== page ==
Not Abolished, But Satisfied: Matthew 5:13-37

Focus Passage: Matthew 5:13-37 (NIV)

13 “You are the salt of the earth. But if the salt loses its saltiness, how can it be made salty again? It is no longer good for anything, except to be thrown out and trampled underfoot.

14 “You are the light of the world. A town built on a hill cannot be hidden. 15 Neither do people light a lamp and put it under a bowl. Instead they put it on its stand, and it gives light to everyone in the house. 16 In the same way, let your light shine before others, that they may see your good deeds and glorify your Father in heaven.

17 “Do not think that I have come to abolish the Law or the Prophets; I have not come to abolish them but to fulfill them. 18 For truly I tell you, until heaven and earth disappear, not the smallest letter, not the least stroke of a pen, will by any means disappear from the Law until everything is accomplished. 19 Therefore anyone who sets aside one of the least of these commands and teaches others accordingly will be called least in the kingdom of heaven, but whoever practices and teaches these commands will be called great in the kingdom of heaven. 20 For I tell you that unless your righteousness surpasses that of the Pharisees and the teachers of the law, you will certainly not enter the kingdom of heaven.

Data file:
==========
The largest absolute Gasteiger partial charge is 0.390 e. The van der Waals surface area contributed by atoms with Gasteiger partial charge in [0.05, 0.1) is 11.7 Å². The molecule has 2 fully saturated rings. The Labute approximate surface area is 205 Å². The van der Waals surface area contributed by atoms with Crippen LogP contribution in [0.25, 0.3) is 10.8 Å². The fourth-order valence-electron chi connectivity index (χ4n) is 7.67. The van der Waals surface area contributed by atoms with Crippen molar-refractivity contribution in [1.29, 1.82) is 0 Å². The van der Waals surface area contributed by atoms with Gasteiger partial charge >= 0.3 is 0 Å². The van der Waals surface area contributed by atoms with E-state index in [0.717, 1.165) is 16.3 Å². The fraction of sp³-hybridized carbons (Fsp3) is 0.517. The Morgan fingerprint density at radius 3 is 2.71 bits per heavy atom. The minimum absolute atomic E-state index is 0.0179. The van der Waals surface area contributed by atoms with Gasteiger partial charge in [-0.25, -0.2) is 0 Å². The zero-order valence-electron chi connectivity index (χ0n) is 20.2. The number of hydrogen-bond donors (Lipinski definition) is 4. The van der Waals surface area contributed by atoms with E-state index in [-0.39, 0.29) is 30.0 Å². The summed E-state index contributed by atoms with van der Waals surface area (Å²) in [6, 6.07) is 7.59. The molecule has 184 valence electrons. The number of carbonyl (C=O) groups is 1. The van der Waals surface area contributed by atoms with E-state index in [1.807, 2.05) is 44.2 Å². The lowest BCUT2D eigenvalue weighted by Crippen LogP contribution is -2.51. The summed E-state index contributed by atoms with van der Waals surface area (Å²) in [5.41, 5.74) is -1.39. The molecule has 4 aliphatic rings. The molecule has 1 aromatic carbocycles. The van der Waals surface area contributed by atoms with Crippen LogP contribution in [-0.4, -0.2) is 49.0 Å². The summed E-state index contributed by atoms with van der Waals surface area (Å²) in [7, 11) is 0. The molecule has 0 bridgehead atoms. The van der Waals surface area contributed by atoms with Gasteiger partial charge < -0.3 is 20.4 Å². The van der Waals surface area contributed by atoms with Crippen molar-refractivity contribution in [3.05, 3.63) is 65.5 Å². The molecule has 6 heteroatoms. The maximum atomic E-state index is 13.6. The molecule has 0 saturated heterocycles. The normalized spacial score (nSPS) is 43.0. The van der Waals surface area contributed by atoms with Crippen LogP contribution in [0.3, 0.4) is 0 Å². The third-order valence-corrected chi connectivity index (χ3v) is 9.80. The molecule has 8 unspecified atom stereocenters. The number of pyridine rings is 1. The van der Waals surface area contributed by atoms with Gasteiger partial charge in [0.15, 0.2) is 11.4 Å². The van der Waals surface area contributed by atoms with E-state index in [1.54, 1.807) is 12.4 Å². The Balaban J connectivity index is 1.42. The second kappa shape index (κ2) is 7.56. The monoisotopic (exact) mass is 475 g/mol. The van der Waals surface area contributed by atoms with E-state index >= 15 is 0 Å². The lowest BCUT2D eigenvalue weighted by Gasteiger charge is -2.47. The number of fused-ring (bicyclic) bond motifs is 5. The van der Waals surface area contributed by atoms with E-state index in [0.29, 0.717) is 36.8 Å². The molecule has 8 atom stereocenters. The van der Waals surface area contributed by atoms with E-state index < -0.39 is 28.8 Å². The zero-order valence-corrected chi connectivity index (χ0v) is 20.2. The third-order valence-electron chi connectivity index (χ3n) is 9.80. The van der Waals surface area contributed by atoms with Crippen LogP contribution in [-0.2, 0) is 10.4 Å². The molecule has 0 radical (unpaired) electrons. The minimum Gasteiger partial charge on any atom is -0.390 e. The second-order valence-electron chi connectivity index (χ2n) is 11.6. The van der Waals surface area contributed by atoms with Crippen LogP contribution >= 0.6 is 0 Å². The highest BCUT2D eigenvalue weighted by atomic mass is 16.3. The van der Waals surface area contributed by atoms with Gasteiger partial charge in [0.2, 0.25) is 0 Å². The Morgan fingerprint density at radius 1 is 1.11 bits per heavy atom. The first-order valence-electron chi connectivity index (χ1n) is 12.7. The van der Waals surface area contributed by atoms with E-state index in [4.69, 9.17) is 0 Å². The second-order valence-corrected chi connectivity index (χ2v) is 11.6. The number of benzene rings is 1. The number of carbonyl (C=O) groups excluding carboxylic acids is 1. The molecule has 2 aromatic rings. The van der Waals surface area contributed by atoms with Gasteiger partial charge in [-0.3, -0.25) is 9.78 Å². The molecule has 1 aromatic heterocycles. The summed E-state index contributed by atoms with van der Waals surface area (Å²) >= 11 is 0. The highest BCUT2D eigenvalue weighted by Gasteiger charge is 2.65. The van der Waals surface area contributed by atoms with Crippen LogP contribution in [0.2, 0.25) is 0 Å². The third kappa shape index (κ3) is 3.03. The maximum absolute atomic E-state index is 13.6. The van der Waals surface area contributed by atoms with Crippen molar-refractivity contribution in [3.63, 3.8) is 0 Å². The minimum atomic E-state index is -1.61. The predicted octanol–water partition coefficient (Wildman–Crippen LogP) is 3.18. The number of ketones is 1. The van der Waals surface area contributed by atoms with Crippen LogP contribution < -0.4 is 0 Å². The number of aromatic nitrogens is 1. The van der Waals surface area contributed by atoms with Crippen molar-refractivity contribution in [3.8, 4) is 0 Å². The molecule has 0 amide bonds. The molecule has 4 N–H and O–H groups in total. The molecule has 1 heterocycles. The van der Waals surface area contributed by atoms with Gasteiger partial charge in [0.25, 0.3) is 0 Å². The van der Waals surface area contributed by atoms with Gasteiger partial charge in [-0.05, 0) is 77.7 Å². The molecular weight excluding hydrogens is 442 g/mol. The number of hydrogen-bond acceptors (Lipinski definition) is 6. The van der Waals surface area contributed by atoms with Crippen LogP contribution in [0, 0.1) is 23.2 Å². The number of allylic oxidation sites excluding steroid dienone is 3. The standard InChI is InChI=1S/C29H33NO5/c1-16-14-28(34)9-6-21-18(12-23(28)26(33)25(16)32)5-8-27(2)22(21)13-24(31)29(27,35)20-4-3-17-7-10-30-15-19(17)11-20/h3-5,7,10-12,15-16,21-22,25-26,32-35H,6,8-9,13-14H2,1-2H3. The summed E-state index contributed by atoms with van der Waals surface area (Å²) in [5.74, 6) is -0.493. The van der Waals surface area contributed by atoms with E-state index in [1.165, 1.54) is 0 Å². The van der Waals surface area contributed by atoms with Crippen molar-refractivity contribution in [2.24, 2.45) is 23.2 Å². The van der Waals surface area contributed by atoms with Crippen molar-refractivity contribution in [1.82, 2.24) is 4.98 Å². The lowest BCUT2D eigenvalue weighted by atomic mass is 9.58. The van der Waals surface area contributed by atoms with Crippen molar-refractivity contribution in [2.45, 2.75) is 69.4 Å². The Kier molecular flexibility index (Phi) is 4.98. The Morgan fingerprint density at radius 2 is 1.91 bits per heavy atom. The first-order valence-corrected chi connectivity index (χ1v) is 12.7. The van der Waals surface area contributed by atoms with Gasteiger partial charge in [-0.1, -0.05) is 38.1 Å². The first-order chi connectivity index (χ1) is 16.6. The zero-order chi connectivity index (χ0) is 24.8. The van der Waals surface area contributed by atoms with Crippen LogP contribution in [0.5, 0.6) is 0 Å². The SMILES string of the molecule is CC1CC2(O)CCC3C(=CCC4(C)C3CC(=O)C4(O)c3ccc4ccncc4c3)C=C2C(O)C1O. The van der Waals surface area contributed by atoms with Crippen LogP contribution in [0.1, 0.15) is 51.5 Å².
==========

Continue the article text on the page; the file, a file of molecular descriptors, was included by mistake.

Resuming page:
21 “You have heard that it was said to the people long ago, ‘You shall not murder, and anyone who murders will be subject to judgment.’ 22 But I tell you that anyone who is angry with a brother or sister will be subject to judgment. Again, anyone who says to a brother or sister, ‘Raca,’ is answerable to the court. And anyone who says, ‘You fool!’ will be in danger of the fire of hell.